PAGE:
05:01 GMT +314 October 2019
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    VW's Failure Pits It Against Green Lobby in Fight for Life

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    Volkswagen suffers major consequences of its rigged emissions tests in the US, with the carmakers’ capitalization, stock market value and consumer market shares across the world are all in jeopardy – but the real battle is yet to come.

    Kristian Rouz — Market positioning and short-to-mid term growth prospects for the German carmaker Volkswagen (VW) AG were severely battered following the scandal over the discovery in the US that the car maker was 'fixing' its diesel engines' emissions rating. As the environmentalists' outrage spreads to VW's native European heartland, with its strong ‘green lobby', the automotive giant, must reserve a large part of its capitalization to pay off regulatory fines. Moreover, on Tuesday, VW's shares suffered a massive 20% plunge, stirring anxiety among shareholders amidst the possible news of new environmental probes from European governmental agencies. In the face of this new challenge, the very survival of VW might ultimately be in question.

    The German-based multinational has made a big expansion play, readying to take over the likes of Toyota and GM as the world's top automotive company and the share price collapse now puts this strategy at risk.

    VW's market presence is bound to shrink after the German enterprise admitted rigging its emissions tests in the US, when roughly 11 mln diesel-powered cars across the world turned out to be in breach of tough environmental regulations. On Tuesday, South Korea, Italy, France and Germany were reported to be among the nations set to conduct additional probes into the actual emissions of VW's diesel engines. Amidst the more competitive global automobile market, borne from overproduction and shrinking consumer demand as a result of devaluations decimating import demand of manufactured goods, VW's market share is in jeopardy.

    The carmaker could eventually be forced to leave the markets of select advanced nations, yielding to their competitors, as the so-called ‘green lobbies' across several countries might take their chance to support other automotive enterprises, either domestic or international.

    VW has by now announced that it has put aside 6.5 bln euros ($7.3 bln) from its planned Q3 capital as possible payoffs and fines to address current and future regulatory challenges, although the sum might increase.

    The German automotive giant's current fall is even more dramatic given as recently as in 2013 VW was gearing up to rule the world, with the volume of manufactured and shipped cars skyrocketing and demand booming. In the US, VW chose to concentrate on diesel engines as more appealing to a wider selection of potential customers. The strategy proved right, as car sales rose by 49% in 2008-2013, while VW's competitors like the domestic GM and Japan's Toyota struggling amidst the global economic turmoil.

    Now all the glory is all but over.

    This week's equity plunge wiped some $88 bln off of VW's capitalization (a massive 41% crash), while impending fines under the US Clean Air Act are reaching about $18 bln. Thus the financial consequences of regulative measures might exceed the actual market value of the entire company, as VW shares are continuing their slide, while further fines may be imposed in other nations outside the US.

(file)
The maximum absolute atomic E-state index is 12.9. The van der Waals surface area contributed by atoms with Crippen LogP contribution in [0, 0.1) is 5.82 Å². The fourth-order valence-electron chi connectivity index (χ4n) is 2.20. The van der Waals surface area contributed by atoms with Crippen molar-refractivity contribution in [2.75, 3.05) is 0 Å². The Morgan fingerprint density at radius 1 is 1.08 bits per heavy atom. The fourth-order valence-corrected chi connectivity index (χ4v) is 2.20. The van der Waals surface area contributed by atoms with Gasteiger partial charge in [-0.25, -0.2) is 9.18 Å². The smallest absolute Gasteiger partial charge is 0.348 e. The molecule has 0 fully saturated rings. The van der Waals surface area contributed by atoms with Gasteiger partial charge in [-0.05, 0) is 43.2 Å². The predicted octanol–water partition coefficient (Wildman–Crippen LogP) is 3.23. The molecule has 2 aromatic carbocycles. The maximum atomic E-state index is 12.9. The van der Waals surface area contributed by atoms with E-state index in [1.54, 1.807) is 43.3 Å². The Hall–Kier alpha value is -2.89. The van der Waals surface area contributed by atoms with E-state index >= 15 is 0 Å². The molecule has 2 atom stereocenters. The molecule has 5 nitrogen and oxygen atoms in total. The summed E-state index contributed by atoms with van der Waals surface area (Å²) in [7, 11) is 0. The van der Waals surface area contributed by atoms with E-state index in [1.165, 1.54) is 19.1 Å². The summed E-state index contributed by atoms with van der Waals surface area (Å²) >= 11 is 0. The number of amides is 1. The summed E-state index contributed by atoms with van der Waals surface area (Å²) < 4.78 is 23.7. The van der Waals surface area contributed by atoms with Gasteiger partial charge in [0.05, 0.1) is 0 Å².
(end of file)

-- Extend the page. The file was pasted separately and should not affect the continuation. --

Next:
Rigged emissions tests, however, are only a trigger to a possible broader financial demise of VW, as over several recent years the German carmaker, striving to increase its market share by all means possible, has been involved in too many risky financial operations. According to this year's "GovernanceMetrics" rating by MSCI Research, VW performed worse than 72% its comparable peers in terms of ‘corporate behaviour', including corporate finance management.

    Moreover, during the period 2009-2015, VW was ordered to recall only about 500,000 cars due to irregularities. The current recall of 11 mln vehicles is a huge blow to the company's commercial performance. VW sales of cars with non-compliant diesel engines have been put on halt in the US, while the company is working to fix the technical sides of things.

    Amongst all the gloom, however, there is a significant upside to VW's seemingly dire situation. The enterprise owns a line of several well-recognized and consumer-respected brands like Audi, Skoda, Porsche, Bentley and Lamborghini, not to mention the Volkswagen brand itself. The reputation of these cars are unlikely to suffer from the environmental scandal, however, green lobbies in select nations might make it more difficult for VW to actually get to its target audience.

    Moreover, in 2014, VW's revenues by region were as follows: 122.86 bln euros for Europe, 38.11 bln euros for Asia-Pacific, 27.62 bln euros for North America, and 13.87 euros for South America. That said, VW's major battle is in front of it — that is, with the European environmentalists, as it is the European market that generates the lion's share of VW's revenues. Besides, the carmaker could consider expanding into the less regulated South American and Asian markets — VW's brand reputation easily allows for that.

    As outrage spreads amidst green lobbies across the advanced nations, the battle is not yet lost for VW. Actually, it has not even started yet.

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